Meet Annabelle McMillan — a young person doing sweet things as the owner, founder and head baker at My Little Panda Kitchen. If you know anything about FYA, you know we love young people getting out there and doing good things for themselves and the community.
Annabelle saw a gap in the animal-friendly food market, so she decided to fill it with her own skills and interests: cake, creativity and something as delicious as it is ethical. My Little Panda Kitchen specialises in cruelty-free celebration cakes, and one of the regular wins is when customers can’t believe the sweet treats are totally vegan. “It allows you to be much more experimental with your ingredients — to test things out and work within boundaries that push you to be creative.”
When she was younger she had big dreams of being an astronaut or a zoologist — “really anything where I could make an impact on the world.” She found herself loving and excelling in a huge variety of activities throughout school, with a special interest in performance. It’s this diverse mix of skills, passions and ways of thinking, that allows her to meet the challenges of being her own boss. “At the end of the day, everything is up to you and you have to teach yourself how to do everything — which can be really scary, but also really great.”
Annabelle started out selling packaged lunch box meals and delivering them around Sydney by bicycle. “This really quickly became unsustainable. I moved my focus to baking, but I was working from home and I really quickly outgrew that space too. I found a commercial kitchen space and this is where I met my business partner, Kate founder of The Vegan Teahouse.”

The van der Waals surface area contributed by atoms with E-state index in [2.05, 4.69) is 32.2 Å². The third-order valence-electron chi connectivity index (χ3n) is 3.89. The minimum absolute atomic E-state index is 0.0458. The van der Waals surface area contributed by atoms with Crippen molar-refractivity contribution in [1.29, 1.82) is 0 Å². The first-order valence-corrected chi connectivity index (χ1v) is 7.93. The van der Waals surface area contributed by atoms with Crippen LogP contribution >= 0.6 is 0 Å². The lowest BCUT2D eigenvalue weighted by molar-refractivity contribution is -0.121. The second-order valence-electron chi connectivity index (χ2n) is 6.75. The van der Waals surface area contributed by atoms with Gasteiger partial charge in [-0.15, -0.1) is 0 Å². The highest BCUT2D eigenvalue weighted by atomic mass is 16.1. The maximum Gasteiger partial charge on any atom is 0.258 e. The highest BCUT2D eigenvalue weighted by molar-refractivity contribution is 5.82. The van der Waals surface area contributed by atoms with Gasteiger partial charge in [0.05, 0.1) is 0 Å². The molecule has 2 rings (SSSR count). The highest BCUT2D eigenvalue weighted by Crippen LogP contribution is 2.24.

Kate and Annabelle now run Maker: a space for cruelty-free independent businesses to sell their edible goods and enjoy each other’s company. This has become a place to share ideas, followers, mistakes and learnings. Annabelle also offers cakes from My Little Panda Kitchen in exchange for skills – there’s a section on her website that says ‘what if I can’t afford a cake?’, where she’ll happily do a swap for an offering that can help in another way. “Money isn’t the only currency of value!”
When things get tough Annabelle explains it’s great that she has a wide network of people in the entrepreneurial community to provide support (both emotionally and professionally). “I love that I have people that are there for me when I’m not having a great mental health day, or work is getting a bit much.” The benefit of being connected to so many groups is that each person has a unique skill set and bank of knowledge, making it easier to jump out with a question.
Knowing how useful this kind of input can be when you’re flying solo (and trying to make ends meet), Annabelle makes an effort to formally bring young entrepreneurs together to share processes, develop skills and connect with others who have decided to be their own boss. “The nine-to-five was never going to work for me, and I’ve always known that. In lots of ways, who I am has become my job.”
She wraps up with a reminder to other youngsters wanting to build their own business: “It’s really hard, be prepared to not sleep very much – especially at the start. But you get better at being smarter! Persevere. Be kind to yourself. Be brave.”